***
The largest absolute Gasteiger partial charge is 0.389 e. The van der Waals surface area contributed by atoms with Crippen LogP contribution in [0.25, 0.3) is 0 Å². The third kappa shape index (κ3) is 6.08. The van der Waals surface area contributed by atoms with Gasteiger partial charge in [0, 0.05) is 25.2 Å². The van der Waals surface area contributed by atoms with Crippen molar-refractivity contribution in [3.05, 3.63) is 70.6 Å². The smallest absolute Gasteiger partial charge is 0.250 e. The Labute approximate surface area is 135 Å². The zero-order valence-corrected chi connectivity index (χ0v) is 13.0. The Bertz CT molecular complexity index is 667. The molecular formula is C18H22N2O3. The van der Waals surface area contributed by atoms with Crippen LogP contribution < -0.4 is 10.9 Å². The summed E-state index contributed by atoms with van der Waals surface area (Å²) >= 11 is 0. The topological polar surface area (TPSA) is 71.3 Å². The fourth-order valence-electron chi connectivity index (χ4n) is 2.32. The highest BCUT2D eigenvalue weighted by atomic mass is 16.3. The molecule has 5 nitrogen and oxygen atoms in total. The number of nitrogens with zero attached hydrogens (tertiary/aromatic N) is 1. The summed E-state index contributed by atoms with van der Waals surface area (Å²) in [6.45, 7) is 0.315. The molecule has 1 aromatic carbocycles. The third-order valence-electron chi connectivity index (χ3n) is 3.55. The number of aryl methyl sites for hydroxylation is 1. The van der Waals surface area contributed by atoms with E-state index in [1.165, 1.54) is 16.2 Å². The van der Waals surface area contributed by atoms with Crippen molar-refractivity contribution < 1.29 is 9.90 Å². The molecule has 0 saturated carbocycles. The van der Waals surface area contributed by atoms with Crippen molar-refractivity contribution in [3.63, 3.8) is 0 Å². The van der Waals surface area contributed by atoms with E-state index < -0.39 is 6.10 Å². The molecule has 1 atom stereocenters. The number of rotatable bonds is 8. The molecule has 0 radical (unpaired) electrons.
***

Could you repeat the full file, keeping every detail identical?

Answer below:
The largest absolute Gasteiger partial charge is 0.389 e. The van der Waals surface area contributed by atoms with Crippen LogP contribution in [0.25, 0.3) is 0 Å². The third kappa shape index (κ3) is 6.08. The van der Waals surface area contributed by atoms with Gasteiger partial charge in [0, 0.05) is 25.2 Å². The van der Waals surface area contributed by atoms with Crippen molar-refractivity contribution in [3.05, 3.63) is 70.6 Å². The smallest absolute Gasteiger partial charge is 0.250 e. The Labute approximate surface area is 135 Å². The zero-order valence-corrected chi connectivity index (χ0v) is 13.0. The Bertz CT molecular complexity index is 667. The molecular formula is C18H22N2O3. The van der Waals surface area contributed by atoms with Crippen LogP contribution < -0.4 is 10.9 Å². The summed E-state index contributed by atoms with van der Waals surface area (Å²) >= 11 is 0. The topological polar surface area (TPSA) is 71.3 Å². The fourth-order valence-electron chi connectivity index (χ4n) is 2.32. The highest BCUT2D eigenvalue weighted by atomic mass is 16.3. The molecule has 5 nitrogen and oxygen atoms in total. The number of nitrogens with zero attached hydrogens (tertiary/aromatic N) is 1. The summed E-state index contributed by atoms with van der Waals surface area (Å²) in [6.45, 7) is 0.315. The molecule has 1 aromatic carbocycles. The third-order valence-electron chi connectivity index (χ3n) is 3.55. The number of aryl methyl sites for hydroxylation is 1. The van der Waals surface area contributed by atoms with E-state index in [1.165, 1.54) is 16.2 Å². The van der Waals surface area contributed by atoms with Crippen molar-refractivity contribution < 1.29 is 9.90 Å². The molecule has 0 saturated carbocycles. The van der Waals surface area contributed by atoms with Crippen molar-refractivity contribution in [3.63, 3.8) is 0 Å². The van der Waals surface area contributed by atoms with E-state index < -0.39 is 6.10 Å². The molecule has 1 atom stereocenters. The number of rotatable bonds is 8. The molecule has 0 radical (unpaired) electrons.